When the Buddha spoke these words, the many bhikṣus heard the Buddha, and joyfully they practiced.

Like these are the perceptions of impermanence: like the perception of impermanence of suffering, like the perception of suffering of anātman, like the perception of observing nutriment, like the perception of all the world as impossible to enjoy, like the perception of the utmost, like the perception of abandoning, like the perception of dispassion, like the perception of cessation, like the perception of being subject to calamity, like the perception of the impure, like the perception of the mottled blue (of a corpse), like the perception of the flowing pus (of a corpse), like the perception of the expansive swelling (of a corpse), like the perception of the spoilage (of a corpse), like the perception of the not yet completely devoured (corpse), like the perception of the bloody (corpse), like the perception of the torn (corpse), like the perception of the bones (of the corpse), like the perception of emptiness. One by one, the sūtra is as spoken above.
Instead of as was the case with your rather dodgy and incorrect conclusions around SĀ 814 and SĀ 549, where you ignored the expansions to the sūtra, here it seems you have simply mistranslated them, lacking the necessary context to know what the text was talking about. It was either you or some other unnamed source. I invite CD Patton to critique this, as he is more advanced than I in his knowledge surrounding this sort of task and I am yet-still an amateur by my own reckoning, and will tag him.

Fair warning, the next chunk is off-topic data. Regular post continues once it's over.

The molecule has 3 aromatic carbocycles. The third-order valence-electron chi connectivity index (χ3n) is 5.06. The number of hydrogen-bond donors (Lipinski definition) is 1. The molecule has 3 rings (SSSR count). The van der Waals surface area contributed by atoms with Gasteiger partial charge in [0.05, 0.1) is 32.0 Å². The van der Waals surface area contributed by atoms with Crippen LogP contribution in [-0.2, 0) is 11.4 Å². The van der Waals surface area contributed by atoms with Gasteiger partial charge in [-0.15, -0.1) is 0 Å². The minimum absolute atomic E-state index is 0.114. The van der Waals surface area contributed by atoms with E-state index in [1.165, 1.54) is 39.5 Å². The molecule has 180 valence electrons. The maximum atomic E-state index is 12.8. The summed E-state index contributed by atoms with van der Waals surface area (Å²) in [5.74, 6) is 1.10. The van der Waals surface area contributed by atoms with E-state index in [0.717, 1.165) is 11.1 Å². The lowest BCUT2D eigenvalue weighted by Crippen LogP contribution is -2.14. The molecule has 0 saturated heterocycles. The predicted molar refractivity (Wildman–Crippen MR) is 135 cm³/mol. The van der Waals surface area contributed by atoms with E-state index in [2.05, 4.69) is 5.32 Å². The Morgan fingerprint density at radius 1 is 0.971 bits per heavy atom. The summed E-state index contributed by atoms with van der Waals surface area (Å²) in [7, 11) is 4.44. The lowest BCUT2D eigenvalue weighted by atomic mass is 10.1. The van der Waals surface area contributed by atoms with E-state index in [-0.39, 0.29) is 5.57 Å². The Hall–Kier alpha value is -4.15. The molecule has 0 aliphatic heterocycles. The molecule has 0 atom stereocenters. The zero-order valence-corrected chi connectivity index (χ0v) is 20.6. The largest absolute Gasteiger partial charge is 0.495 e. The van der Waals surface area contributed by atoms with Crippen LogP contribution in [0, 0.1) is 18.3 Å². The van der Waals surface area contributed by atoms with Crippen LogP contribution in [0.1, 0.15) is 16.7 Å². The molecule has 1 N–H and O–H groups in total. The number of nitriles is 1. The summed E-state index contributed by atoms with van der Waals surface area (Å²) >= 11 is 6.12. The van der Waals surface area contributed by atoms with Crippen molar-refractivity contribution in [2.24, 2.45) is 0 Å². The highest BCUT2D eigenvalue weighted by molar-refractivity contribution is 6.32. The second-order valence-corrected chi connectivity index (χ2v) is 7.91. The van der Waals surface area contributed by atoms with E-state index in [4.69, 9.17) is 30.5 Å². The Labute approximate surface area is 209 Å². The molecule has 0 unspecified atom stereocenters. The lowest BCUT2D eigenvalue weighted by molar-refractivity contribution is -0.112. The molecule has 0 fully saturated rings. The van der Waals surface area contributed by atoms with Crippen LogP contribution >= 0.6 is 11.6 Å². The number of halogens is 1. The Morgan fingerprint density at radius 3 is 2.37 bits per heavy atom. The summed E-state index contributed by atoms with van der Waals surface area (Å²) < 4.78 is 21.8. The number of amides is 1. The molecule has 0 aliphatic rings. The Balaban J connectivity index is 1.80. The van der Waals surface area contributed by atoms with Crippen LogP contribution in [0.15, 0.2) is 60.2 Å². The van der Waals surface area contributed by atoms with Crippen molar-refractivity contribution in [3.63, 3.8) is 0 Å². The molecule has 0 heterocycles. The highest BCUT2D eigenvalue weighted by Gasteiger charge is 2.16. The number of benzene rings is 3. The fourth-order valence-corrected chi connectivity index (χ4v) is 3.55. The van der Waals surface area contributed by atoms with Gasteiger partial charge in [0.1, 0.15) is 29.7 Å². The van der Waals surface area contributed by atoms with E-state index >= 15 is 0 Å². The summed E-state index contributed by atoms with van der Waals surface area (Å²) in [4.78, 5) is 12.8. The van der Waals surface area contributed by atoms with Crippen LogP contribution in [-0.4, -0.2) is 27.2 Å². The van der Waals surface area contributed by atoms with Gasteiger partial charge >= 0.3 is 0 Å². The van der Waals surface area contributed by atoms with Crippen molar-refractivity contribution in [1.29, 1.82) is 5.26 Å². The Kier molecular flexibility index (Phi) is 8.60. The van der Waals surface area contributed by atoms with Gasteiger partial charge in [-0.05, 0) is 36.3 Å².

cdpatton wrote:
"Equanimity with regards to" I found difficult. Is that at all justified? It looks like "equanimity (of/and) the bodhyaṅgas." That's obvious not right, IMO.
Last edited by Coëmgenu on Sat May 21, 2022 12:55 am, edited 2 times in total.
I heard it from a friend who heard it from a guy just before last call at the Publican House: Thomas the Bodhi-Wizard abode at Osmow's. Seeing a patron heading to the bathroom, Thomas quickly moved to relieve the man of his selfishly undonated plate. Caught, he spoke:

"'It's yours' is an extreme. 'It's mine' is another.
The Bodhi-Wizard splits the shawarma down the middle.
A sandwich arisen of causes and conditions
is a nonexistent sandwich.
A nonexistent sandwich is a designatory convenience.
This is the riddling way."


The man was awestruck.
Pulsar
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Re: what is difference between suttas and Abhidamma

Post by Pulsar »

Coemgenu wrote.... An excerpt from his translation, the point of contention.
like the perception of the impure, like the perception of the mottled blue , like the perception of the flowing pus , like the perception of the expansive swelling (of a corpse), like the perception of the spoilage (of a corpse), like the perception of the not yet completely devoured (corpse), like the perception of the bloody (corpse), like the perception of the torn (corpse), like the perception of the bones (of the corpse), like the perception of emptiness. One by one, the sūtra is as spoken above.
It would seem right without the word "corpse"
Was the word corpse a figment of your imagination? These are metaphors used in the sutta to refer to negative states of mind, as I said festering thoughts, bloody thoughts, pus leaking thoughts etc.. The point of the sutta: